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Difference between "Boson" and "Gauge Boson"? --- Isn't that a bit like asking the difference between fruit and apples?
-How about including theoretical gauge bosons such as gravitons?- (Nevermind, but maybe it should be included in the main summary?)
Force Carrier Particles
Proximity for Weak Interaction
"The conflict between this idea and experimental evidence that the weak interaction has a very short range requires further theoretical insight." Excuse my ignorance, but is this because of quantum gravity? Even if we don't exactly know the answer, why does the proximity of certain gauge bosons affect weak interactions? I'm just trying to understand this from a layman's point of view. --220.127.116.11 (talk) 09:20, 15 December 2011 (UTC)
Massive Gauge boson
It is stated that due to gauge invariance that gauge bosons need to be massless (since they violate gauge symmetry)- this is incorrect though since gauge symmetries are not 'real' symmetries like space-time symmetries. I believe the real reason we want to start with massless gauge bosons is because unitarity is violated by massive gauge bosons at some high energy. This point has been addressed by nima arkani-hamed. I don't understand all the details though so I won't change the article itself, but someone should. —Preceding unsigned comment added by 18.104.22.168 (talk) 17:12, 2 March 2011 (UTC)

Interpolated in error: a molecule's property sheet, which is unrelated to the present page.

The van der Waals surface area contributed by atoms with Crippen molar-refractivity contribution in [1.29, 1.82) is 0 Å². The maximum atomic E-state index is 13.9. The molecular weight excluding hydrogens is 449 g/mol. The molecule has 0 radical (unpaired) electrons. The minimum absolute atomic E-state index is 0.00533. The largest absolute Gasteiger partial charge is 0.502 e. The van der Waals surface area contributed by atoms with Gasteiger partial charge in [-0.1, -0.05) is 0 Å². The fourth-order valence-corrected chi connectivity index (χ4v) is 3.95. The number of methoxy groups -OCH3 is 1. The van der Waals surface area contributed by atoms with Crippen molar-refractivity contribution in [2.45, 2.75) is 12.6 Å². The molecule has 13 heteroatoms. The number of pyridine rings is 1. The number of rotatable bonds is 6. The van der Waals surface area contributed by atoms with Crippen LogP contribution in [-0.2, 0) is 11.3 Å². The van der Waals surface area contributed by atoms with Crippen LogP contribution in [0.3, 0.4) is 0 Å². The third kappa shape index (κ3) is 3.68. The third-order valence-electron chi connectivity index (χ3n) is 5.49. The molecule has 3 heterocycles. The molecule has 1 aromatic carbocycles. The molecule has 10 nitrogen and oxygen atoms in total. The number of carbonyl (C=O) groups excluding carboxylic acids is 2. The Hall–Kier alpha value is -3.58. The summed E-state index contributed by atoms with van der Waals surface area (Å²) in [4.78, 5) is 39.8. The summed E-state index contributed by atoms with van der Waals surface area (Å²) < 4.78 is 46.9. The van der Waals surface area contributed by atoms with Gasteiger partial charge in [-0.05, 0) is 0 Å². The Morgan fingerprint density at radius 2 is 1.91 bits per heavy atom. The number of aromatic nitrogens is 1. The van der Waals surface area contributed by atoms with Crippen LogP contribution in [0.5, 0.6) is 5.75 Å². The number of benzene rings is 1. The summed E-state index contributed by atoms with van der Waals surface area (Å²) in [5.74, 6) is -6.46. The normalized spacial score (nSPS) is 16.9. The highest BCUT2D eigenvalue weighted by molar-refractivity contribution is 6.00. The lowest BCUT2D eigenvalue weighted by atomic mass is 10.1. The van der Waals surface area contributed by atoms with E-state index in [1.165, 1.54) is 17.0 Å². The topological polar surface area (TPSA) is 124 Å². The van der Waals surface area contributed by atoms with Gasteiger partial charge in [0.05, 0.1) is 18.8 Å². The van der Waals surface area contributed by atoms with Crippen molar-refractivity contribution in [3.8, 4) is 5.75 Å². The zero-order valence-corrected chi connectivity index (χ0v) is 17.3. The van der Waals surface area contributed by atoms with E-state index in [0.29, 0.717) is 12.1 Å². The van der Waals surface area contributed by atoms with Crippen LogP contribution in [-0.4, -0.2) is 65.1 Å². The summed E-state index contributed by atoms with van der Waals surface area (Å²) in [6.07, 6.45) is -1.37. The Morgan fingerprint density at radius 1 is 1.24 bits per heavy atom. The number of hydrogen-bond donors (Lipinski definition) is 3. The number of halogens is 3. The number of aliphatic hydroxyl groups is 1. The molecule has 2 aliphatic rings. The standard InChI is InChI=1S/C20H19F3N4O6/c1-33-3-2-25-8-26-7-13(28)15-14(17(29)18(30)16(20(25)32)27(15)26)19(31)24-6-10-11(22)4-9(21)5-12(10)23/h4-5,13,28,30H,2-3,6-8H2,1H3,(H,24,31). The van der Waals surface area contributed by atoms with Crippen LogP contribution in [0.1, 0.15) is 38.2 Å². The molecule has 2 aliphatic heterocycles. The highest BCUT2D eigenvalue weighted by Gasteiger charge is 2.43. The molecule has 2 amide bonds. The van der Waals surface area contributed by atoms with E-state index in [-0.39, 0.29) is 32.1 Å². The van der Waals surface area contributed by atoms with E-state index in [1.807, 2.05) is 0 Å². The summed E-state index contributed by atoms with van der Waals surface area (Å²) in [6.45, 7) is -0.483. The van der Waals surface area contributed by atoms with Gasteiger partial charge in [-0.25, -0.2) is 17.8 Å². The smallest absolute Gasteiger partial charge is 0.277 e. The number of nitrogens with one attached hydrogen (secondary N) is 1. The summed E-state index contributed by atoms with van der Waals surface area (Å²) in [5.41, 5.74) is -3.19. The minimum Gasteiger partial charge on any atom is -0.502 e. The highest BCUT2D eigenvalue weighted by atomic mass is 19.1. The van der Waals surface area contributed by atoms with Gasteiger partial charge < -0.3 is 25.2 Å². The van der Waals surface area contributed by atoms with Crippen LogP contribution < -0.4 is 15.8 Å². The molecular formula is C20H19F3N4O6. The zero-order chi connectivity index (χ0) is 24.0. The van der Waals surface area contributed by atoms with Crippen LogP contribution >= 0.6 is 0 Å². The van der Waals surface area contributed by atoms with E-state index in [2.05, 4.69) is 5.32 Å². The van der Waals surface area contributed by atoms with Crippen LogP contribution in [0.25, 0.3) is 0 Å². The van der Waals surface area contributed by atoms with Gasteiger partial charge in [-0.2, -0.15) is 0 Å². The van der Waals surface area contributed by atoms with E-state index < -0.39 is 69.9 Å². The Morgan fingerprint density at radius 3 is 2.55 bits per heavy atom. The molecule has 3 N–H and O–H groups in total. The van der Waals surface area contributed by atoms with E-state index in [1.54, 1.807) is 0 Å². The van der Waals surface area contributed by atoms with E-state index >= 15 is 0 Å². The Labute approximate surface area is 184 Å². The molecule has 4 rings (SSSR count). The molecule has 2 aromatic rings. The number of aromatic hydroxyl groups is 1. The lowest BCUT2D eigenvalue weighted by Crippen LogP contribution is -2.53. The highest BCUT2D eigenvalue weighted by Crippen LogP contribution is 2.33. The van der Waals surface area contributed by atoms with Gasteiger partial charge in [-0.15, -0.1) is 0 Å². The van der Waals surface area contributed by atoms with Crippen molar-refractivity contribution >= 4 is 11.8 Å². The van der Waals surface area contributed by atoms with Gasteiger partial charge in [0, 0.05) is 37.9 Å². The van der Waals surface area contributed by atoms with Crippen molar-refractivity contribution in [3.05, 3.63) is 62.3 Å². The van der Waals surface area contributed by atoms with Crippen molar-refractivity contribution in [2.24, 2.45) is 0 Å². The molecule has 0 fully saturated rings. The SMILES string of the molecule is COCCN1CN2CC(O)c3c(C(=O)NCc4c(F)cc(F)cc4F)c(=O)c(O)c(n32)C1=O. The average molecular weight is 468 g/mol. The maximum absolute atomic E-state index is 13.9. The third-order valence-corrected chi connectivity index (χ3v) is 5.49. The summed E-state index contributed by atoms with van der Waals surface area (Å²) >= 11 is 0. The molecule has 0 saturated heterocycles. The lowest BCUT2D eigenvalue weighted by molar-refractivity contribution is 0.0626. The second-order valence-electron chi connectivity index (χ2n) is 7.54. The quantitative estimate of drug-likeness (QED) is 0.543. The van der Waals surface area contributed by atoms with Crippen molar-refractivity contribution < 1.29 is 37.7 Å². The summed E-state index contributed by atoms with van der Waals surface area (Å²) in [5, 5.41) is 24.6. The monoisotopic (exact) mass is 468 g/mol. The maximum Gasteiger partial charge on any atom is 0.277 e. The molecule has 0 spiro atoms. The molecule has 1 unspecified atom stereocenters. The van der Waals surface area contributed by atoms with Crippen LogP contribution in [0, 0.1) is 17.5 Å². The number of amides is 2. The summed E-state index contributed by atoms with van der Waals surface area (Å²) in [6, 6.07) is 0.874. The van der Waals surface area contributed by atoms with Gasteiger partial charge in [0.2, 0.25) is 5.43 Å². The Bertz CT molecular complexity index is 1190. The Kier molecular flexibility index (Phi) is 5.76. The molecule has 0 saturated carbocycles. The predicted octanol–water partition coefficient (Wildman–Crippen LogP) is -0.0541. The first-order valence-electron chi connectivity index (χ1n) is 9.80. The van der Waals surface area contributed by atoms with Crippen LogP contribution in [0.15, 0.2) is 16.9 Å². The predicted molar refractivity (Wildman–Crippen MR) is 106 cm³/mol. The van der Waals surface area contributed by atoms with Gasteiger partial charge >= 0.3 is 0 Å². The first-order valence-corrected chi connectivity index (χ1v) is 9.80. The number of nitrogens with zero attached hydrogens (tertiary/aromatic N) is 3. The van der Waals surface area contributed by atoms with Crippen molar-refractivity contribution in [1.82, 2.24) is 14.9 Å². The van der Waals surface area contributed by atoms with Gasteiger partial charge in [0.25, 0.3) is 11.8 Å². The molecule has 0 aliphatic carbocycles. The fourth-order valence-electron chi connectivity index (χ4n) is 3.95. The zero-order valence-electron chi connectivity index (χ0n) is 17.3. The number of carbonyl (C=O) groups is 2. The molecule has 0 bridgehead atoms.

"The three W and Z bosons correspond (roughly) to the three generators of SU(2) in GWS theory."
- The original symmetry is SU(2)xU(1). It is broken to produce a new U(1). The original 4 generators were all mixed, and the new ones are superpositions of them. The new Z is not specifically one of the original generators. Hope this is helpful and all pedantically correct. Setreset (talk) 03:09, 19 May 2015 (UTC)